And his opponent, Mourdock, had lost five previous races — including three bids for Congress, and struggled to raise any considerable amount of money for his campaign. (At the beginning of 2012, Lugar had over $4 million in the bank, while Mourdock had just $362,000.)
What Lugar should have done, according to traditional campaign tactics, was to use that massive financial advantage to kill Mourdock’s candidacy in the crib, to define the challenger before he (or any conservative-aligned national groups supporting Mourdock) had the chance to tell his story in a more positive light.
(Perhaps the best example of that strategy came in 2010, when Arizona Sen. John McCain used his financial edge to destroy the candidacy of former Rep. J.D. Hayworth before the latter even hit the television airwaves.)
It’s not that simple, according to Lugar allies who acknowledge he is likely to come up short against Mourdock in the primary.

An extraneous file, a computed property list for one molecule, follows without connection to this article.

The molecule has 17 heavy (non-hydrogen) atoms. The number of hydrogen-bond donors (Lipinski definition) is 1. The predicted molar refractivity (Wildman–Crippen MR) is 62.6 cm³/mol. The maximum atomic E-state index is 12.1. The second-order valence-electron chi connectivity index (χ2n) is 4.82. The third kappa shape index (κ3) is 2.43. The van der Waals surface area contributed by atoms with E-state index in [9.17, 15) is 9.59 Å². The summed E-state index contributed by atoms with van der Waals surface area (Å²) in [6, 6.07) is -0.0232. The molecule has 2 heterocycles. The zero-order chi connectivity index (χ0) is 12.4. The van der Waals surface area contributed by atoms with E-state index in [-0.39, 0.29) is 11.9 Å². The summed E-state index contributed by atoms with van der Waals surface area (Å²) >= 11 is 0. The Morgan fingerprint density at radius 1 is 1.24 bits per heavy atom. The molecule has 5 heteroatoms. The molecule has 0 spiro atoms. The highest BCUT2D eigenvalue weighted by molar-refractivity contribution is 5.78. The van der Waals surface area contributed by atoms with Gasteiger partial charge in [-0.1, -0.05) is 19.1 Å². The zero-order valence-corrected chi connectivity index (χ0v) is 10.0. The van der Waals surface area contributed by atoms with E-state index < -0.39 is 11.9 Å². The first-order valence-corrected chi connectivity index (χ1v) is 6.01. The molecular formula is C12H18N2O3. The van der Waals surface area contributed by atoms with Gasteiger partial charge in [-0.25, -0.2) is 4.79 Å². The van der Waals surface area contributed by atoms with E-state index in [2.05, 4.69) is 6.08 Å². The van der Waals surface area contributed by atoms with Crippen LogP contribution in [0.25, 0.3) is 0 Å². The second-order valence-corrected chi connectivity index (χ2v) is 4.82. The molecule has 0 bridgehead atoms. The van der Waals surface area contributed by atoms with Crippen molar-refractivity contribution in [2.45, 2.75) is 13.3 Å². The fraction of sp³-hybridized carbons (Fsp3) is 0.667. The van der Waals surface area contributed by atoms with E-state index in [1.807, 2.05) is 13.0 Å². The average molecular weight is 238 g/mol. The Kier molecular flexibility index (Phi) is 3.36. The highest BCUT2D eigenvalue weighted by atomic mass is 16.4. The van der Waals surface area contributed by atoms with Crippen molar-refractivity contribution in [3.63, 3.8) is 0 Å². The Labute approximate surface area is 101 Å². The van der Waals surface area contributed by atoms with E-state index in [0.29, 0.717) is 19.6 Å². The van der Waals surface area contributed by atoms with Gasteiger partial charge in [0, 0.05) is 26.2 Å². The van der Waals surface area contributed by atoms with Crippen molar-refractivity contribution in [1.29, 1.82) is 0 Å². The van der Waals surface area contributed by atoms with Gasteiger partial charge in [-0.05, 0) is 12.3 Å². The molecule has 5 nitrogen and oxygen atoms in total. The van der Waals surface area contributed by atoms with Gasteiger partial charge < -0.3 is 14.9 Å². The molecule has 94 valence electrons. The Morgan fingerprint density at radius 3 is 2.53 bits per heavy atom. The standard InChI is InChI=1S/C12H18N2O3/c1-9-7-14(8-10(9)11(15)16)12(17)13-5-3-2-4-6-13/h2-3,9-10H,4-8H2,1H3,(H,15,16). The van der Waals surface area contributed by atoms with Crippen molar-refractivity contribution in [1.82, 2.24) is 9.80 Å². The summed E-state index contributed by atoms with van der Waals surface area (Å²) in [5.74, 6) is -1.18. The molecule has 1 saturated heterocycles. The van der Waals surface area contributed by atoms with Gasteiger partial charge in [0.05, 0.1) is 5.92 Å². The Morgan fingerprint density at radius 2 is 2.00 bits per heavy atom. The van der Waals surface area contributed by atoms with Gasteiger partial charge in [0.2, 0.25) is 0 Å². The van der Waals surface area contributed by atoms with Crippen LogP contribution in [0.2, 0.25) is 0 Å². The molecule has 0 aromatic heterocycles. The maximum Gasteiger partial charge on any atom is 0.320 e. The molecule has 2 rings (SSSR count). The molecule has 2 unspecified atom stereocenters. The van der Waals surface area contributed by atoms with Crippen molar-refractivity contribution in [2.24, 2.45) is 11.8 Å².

“Conventional wisdom is that he should have gone nuclear early, but that would have killed him out of the gate,” said one Republican strategist who has worked in the state and is sympathetic to the incumbent. “Indiana would simply not have accepted that from him.”
The other problem for Lugar, according to the source, was that there was never a clean hit available on Mourdock that matched the incumbent’s support for the Troubled Asset Relief Program (TARP), his votes on judges, nagging residency questions, and, yes, the friendliness between him and President Obama. (Lugar has been floated as a possible Defense Secretary in the Obama Administration.)
Regardless of the reasons, by the time Lugar fully grasped the depths of his troubles, it was too late. Led by the Club for Growth, conservative groups poured millions into the race, sensing a chance to knock off a leading symbol of centrism in the Senate. (According to the Center for Public Integrity, roughly $3 million in outside money was spent in support of Mourdock while $1 million was spent for Lugar.)
The only path to victory available for Lugar seems to have been one that he was unwilling or unable — depending on how you view him and his career — to implement, including changing his voting record and his rhetoric on the campaign trail..